If you thought you left this clique-based social strata warfare behind in high school, think again.

As a result, we're torn. We say we want our kids to excel in school, sure. But we are highly suspicious — even hostile — towards the intellectual and the thoughtful. Not surprising, we're still falling behind other nations in reading, math and science achievement.

Our conflicting attitude isn't surprising coming from a country that feels, well, dumber than rest of the countries on the playground. A little muscle-flexing, a little bullying, makes sense.

Price's attack on Verducci and Hayhurst may have been thoughtless and knee-jerk. He probably hates having his performance dissected by anyone. Who wouldn't?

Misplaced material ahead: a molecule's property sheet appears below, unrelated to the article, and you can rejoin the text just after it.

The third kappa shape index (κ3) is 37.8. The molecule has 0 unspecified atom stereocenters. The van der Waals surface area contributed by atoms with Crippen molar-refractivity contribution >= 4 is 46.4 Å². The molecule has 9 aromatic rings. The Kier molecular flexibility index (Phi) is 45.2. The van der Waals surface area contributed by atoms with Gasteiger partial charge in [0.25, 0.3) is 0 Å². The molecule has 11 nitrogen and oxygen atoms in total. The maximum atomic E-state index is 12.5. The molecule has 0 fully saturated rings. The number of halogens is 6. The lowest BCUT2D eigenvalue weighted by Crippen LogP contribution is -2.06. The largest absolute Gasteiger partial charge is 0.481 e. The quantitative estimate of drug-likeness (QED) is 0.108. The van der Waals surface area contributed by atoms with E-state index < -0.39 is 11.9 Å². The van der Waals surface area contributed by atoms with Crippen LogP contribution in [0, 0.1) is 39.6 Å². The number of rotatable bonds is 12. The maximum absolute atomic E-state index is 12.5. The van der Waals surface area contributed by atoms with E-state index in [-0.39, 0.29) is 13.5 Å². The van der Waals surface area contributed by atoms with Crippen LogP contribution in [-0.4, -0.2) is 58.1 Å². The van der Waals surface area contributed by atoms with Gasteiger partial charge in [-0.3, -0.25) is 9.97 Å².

But in a weird way, he has every right to be threatened. The statistic-memorizing-number-crunchers likely do know more about baseball than he does. This is the age of "Moneyball" and sabermetrics (using empirical analysis to build better baseball teams) after all. Thanks to geeks, teams have discovered that something more tangible than gut or instinct wins pennants: stats.

Unfortunately, despite how someone like Price feels about nerds, there’s no denying it: they're winning. See: Steve Jobs, Bills Gates, Paul Allen, Jeff Bezos, Larry Page, and Sergey Brin.

I mean, the mere fact that Price is using Twitter to communicate with his fans proves the dweebs triumphed: they stole the beer, the stash, and the prom queen and moved the entire party to Jack Dorsey’s penthouse apartment in San Francisco.